At 87 minutes, this is one of the longer DC Universe Animated films. But the extra length enables it to achieve a number of things, such as continuing threads that were set up in ‘The Death of Superman’. We also get a great amount of character development, not only do we see some really touching moments between the Kents and Lois Lane (Rebecca Romijn). We also see Lois develop a friendship with Wonder Woman (Rosario Dawson). Lex Luthor also plays a very active role in this story-excellently voiced by Rainn Wilson. It also allows for the film to set up the wider DC animated universe.
Let’s just say, DC’s animation department has done it again. Reign of the Supermen is a triumph. Despite being based on a comic book from 1993, writers Tim Sheridan and Jim Krieg-along with director Sam Liu, manage to keep the film feeling fresh and engaging. They understand just how much the original comics mean to fans and expertly adapt them for the screen.
This is the kind of movie I wish DC’s live-action department were making. It’s got a darker/edgy tone, the heroes actions have consequences. But, it doesn’t take itself seriously. There’s a lot of fun to be had here.
REIGN OF THE SUPERMEN is available now on Digital Download, Blu-ray™ and DVD
The Blu Ray special features include;
Lex Luthor:The greatest nemesis
Sneak peak at Justice League vs The Fatal Five
From the vault-two bonus cartoons.
Roughly 40 years ago, one Thomas Stewart Baker sat in the pub with his Doctor Who co-star, Ian Marter and started writing a Doctor Who movie, Doctor Who meets the Scratchman.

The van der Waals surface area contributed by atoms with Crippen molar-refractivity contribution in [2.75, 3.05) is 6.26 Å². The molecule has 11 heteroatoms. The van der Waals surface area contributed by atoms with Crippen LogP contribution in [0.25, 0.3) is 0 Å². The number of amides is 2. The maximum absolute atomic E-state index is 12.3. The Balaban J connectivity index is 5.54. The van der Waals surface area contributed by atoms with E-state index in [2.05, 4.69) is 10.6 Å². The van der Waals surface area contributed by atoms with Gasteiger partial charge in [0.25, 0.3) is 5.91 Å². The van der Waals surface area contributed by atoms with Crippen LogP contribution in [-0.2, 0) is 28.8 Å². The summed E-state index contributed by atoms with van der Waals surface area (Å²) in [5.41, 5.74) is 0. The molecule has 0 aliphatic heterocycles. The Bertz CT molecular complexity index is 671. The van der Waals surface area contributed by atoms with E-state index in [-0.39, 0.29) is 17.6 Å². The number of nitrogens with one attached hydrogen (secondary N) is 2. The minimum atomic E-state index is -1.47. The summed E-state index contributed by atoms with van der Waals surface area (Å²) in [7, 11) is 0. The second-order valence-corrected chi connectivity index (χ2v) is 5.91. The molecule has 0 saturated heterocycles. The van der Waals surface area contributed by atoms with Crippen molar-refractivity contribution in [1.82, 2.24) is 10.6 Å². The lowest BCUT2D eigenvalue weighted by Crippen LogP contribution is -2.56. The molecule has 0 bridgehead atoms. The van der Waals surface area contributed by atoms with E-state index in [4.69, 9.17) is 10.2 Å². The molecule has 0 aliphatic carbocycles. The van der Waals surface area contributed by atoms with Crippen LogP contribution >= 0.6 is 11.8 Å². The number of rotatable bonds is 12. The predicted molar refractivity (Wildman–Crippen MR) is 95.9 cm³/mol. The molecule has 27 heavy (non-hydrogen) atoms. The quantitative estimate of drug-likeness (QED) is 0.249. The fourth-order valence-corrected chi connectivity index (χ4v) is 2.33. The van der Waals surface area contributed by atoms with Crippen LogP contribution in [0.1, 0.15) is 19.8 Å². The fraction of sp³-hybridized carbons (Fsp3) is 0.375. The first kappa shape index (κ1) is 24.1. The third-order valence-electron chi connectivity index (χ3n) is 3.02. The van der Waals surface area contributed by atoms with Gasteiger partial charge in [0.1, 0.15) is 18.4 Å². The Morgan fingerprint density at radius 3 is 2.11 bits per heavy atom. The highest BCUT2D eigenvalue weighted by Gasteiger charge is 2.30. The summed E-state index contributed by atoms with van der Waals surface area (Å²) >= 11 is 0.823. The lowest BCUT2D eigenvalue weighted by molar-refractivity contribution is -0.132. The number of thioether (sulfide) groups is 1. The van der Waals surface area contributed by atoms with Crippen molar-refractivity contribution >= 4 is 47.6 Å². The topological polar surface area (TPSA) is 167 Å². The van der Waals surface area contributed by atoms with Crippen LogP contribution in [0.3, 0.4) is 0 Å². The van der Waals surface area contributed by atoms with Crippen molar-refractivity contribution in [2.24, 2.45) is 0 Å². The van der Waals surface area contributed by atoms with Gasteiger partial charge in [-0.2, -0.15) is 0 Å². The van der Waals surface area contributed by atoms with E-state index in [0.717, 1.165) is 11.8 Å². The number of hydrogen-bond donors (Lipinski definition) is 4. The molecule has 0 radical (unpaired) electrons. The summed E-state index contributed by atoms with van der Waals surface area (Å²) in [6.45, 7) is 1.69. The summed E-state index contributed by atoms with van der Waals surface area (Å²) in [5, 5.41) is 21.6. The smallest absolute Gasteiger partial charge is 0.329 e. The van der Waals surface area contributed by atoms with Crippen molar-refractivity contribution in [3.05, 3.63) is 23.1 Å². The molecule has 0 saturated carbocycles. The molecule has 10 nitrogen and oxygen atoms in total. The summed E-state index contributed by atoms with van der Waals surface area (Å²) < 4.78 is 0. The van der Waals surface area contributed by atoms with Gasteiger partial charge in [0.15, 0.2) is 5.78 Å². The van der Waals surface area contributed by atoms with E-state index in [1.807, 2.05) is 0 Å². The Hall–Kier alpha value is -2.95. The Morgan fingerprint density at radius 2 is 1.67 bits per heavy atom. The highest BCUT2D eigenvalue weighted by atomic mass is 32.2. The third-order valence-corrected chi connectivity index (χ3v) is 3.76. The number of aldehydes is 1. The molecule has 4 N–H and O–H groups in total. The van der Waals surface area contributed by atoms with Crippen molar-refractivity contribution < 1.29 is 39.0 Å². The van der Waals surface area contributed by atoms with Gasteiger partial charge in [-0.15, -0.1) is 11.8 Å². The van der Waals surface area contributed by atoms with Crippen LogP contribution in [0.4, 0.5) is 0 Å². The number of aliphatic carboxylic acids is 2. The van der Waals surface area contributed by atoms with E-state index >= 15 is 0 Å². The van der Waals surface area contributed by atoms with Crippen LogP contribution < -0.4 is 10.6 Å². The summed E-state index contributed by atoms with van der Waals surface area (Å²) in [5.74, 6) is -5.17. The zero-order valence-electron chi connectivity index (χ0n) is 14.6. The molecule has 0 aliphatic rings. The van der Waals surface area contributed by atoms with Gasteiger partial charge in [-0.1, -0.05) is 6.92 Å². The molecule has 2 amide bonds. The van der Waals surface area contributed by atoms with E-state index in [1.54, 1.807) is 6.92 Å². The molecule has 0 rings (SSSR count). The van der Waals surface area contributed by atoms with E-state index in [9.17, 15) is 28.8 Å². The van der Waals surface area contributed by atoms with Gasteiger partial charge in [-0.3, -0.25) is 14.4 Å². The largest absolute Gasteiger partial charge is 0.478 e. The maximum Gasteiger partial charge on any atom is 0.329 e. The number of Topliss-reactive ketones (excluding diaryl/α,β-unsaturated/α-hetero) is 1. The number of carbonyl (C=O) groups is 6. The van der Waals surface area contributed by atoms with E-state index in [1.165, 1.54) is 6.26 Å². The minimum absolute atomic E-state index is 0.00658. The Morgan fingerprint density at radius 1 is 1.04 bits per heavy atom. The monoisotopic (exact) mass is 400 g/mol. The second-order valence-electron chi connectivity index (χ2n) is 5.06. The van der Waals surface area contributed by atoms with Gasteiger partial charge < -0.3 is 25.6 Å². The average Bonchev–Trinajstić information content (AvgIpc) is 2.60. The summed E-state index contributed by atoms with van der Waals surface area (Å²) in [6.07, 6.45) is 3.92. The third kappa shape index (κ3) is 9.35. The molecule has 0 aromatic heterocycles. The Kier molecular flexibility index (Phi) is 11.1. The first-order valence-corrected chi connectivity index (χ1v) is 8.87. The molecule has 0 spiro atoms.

Ultimately, it never secured the required funding and the un-produced film became the stuff of legend. Tom Baker later had to apologise, after kids started sending their pocket money to the BBC. After he joked that fans could fund it.
Over the years, you’d hear a rumour here and there at fan gatherings and meet ups. Some people even claimed they’d read it. It sounded bonkers, the fourth Doctor going up against the devil and at some point, pinball would be involved..
Now, after years of speculation and “what ifs” Tom Baker- with the help of James Goss, has adapted the screenplay into a novel.
The Doctor, Harry and Sarah Jane Smith arrive at a remote Scottish island, when their holiday is cut short by the appearance of strange creatures – hideous scarecrows, who are preying on the local population. The islanders are living in fear, and the Doctor vows to save them all. But it doesn’t go to plan – the time travellers have fallen into a trap, and Scratchman is coming for them.
With the fate of the universe hanging in the balance, the Doctor must battle an ancient force from another dimension, one who claims to be the Devil. Scratchman wants to know what the Doctor is most afraid of. And the Doctor’s worst nightmares are coming out to play…
Baker and Goss have taken full advantage of the novel medium. There’s a sense of freedom here, that a film probably wouldn’t allow. The story takes its time and feels like the fourth Doctor era, but it’s also clearly influenced by the big sci-fi/horror films from the 70’s. Mostly John Carpenter’s work, but I also got hints of Wicker man and the Omen. This blend makes for an intriguing read.
The first half reads very much like a standard Doctor Who story, it’s the second half that gets whacky, outlandish and high-concept. I don’t want to spoil it. It’s a bit far-out and some may feel it makes the book a bit disjointed. But it worked for me.